There are numerous items which should be addressed in any purchase contract, such as repairs, possession date, pro-ration, and settlement. It's important that your attorney review all documents pertaining to your home purchase and that you understand the implications of everything you are signing.

8 Selecting a Lender

Home buyers have plenty of options when searching for a loan, including savings & loan associations, banks, mortgage bankers, mortgage brokers, credit unions, and other financial institutions.

Savings & loan companies and banks are the most common mortgage source, but more and more buyers are now using mortgage bankers and brokers. A mortgage banker provides financing using its own funds rather than simply bringing together lender and borrower, as does a mortgage broker. Although the mortgage banker uses its own funds, these funds are usually borrowed, and the mortgages are sold to various investors, such as Fannie Mae, on the secondary mortgage market.

Increasingly, non-banking companies are entering the banking business. Credit unions, insurance companies, and large companies like General Motors Acceptance Corporation are arranging mortgages.

Shop around and ask your real estate agent for information. Although mortgage loan rates do not vary greatly in any specific area, lenders offer such a wide variety of programs that you might come out ahead by making a few phone calls.

9 Inspections, Appraisals, & Repairs

Although it is required that sellers disclose any known defects to buyers, you should always protect yourself with an inspection clause within the sales agreement. It should state that you have the right to hire a qualified person to inspect the home, and that you may terminate the agreement within a specified period of time if the inspection report is not satisfactory.

You should expect a thorough inspection, a written report within one or two days, and a willingness of the inspector to explain those items which are not fully understood. If possible, you should plan on attending the inspection, so that specific problems can be directly pointed out to you. Depending on the size of the property and the complexity of the report, you should expect to pay between $300 and $500.

An inspection is not intended to be a warranty of a property's condition, and probably will include a written disclaimer saying so. It normally covers those areas which are readily accessible or visible to the inspector, so any latent defects that are not easily apparent will probably not be reported. It is especially important for a buyer to pay close attention to those items which can be costly to repair, such as the roof, furnace, air conditioning, foundation & structural elements, electrical system, plumbing system, and any dry rot or pest infestation. Minor problems which can be easily repaired and cosmetic problems should take a back seat to those items listed above.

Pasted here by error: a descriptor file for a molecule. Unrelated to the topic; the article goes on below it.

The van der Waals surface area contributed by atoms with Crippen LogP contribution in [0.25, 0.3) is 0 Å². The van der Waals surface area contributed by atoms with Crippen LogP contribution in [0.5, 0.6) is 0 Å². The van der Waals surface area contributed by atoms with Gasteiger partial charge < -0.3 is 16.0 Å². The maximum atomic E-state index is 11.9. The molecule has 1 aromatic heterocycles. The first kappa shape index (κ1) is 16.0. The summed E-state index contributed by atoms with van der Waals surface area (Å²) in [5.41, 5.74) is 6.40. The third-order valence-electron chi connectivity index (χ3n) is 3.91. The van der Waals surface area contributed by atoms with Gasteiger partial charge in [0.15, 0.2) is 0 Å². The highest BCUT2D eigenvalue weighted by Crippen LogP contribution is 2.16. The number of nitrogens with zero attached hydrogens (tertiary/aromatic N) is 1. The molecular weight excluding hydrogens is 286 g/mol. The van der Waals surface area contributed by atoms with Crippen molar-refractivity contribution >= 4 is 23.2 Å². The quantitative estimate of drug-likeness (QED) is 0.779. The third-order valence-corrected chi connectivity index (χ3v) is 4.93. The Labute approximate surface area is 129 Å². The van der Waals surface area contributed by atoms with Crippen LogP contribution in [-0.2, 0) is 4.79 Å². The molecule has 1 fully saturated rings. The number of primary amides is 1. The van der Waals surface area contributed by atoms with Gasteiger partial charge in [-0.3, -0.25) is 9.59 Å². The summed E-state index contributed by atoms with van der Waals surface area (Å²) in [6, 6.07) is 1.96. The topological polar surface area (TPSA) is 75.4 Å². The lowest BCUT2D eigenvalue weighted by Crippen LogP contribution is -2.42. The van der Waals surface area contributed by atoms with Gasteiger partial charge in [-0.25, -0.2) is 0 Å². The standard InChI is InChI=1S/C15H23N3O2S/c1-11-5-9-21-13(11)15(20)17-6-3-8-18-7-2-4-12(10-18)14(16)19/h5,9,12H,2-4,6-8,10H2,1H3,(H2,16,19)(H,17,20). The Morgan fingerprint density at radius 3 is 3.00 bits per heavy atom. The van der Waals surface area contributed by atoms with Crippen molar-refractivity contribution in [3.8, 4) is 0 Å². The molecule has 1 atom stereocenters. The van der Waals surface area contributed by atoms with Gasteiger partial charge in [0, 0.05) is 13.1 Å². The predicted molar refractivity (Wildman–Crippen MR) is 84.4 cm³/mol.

Usually, any allowances in the sales agreement for repairs refers to lender-required repairs. The lender will probably request a copy of the inspection report, though, and may request certain repairs based on that report. Many times, though, the lender will request repairs based only on the appraiser's recommendations. Although the appraiser does not tend to inspect the condition of the property with the same thoroughness of most inspectors, there are specific things most appraisers look for to meet the underwriting guidelines of the lender or government loan programs, such as FHA and VA. Some of the most common things most appraisers look for are adequate access to the attic and crawl space, water in the crawl space, plastic sheeting in crawl space, dry rot, wood-to-soil contact, proper roof and floor ventilation, peeling or blistered exterior paint, shower and tub surrounds, bathroom fans or windows, ceiling insulation, smoke detectors, good gutters and down-spouts, minimum standard electrical service, pop-off valve on the water heater, and certifiable 3-year roof life. The appraiser can suggest repairs or corrections of any of these items, as well as any others he deems necessary. It is up to the underwriter to determine if the repairs will be required as a condition of the loan. The appraiser's primary purpose, though, is to estimate the market value of the property. Since the buyer pledges or hypothecates the title of the property as security for the mortgage loan, the lender has a vested interest in loaning no more than a percentage of the property's value. Each loan program has a maximum loan-to-value ratio, where the buyer is required to make a minimum down payment based on the appraised value. For example, if the property costs $100,000 and the maximum loan-to-value ratio is 90%, then the lender will loan $90,000 and the buyer must put $10,000 down. However, if the appraised value falls short and is only $98,000, the lender will only loan $88,200. So, in this case the buyer must make an $11,800 down payment, unless the seller is willing to lower the previously agreed upon price.

10 Settlement & Closing Costs

Closing costs are often negotiated between buyers and sellers, and these costs may vary depending on the lender, the type of loan, the escrow company, and state and county requirements. Generally, however, the costs are fairly standard. However, you should always check with your escrow agent before closing to get a firm idea of what you are expected to pay.

Pro-rations, although not truly a closing cost, are also figured at closing. Pro-ration is a method of making an equitable adjustment between the buyer and seller on any items which have been prepaid by one of the parties. The seller is normally credited for prepaid insurance premiums and prepaid interest, but normally must pay the buyer at closing for property taxes. Also, the buyer may be required to deposit funds into impound accounts to take care of property taxes and hazard insurance.

Useful links